Here’s a summary from the city’s press release.

A draft plan that recommends major transportation improvements in Wake County, including new commuter and light-rail services, was presented today to the Raleigh City Council.

Wake County Manager David Cooke and David King, general manager of the Triangle Transit Authority, appeared at the City Council meeting to give an overview of the draft Wake County Transit Plan. In addition to Wake County, contributors to the proposed plan were the 12 municipalities in the county, including the City of Raleigh, and area transit providers and agencies.

Raleigh City Council members did not take action on the draft Wake County Transit Plan but accepted it as information. Similar presentations about the draft transit plan are being made to the governing bodies of the county’s other municipalities. Wake County expects to finalize the plan late this spring.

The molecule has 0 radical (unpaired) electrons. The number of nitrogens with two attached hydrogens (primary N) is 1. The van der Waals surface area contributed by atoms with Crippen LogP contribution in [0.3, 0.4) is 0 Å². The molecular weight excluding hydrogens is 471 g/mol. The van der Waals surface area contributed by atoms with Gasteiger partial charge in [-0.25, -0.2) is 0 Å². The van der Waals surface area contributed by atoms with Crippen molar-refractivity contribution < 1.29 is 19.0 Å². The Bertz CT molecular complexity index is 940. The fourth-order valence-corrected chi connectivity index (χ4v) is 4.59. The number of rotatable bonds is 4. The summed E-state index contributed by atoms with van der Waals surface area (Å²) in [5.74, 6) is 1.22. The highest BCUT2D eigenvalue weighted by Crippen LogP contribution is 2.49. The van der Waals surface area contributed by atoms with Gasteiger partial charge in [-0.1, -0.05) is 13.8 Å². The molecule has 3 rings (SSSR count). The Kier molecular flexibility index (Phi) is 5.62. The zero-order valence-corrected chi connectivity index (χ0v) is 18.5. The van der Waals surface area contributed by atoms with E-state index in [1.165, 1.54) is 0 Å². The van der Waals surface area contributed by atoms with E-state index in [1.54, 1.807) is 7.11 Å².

The draft Wake County Transit Plan takes a two-pronged approach to meeting increasing transit needs as the county continues to grow. Wake County’s population, set at about 901,000 in the 2010 U.S. Census, is projected to top 1 million by 2015 and 1.5 million by 2035. The transit plan’s two-pronged approach is:

  • A Core Transit Plan that would expand local and commuter bus service and build a rush-hour 37-mile commuter rail service from Garner to Durham. It would also provide amenities such as park-and-ride lots, sidewalks, signage and bus shelters, benches and other improvements; and,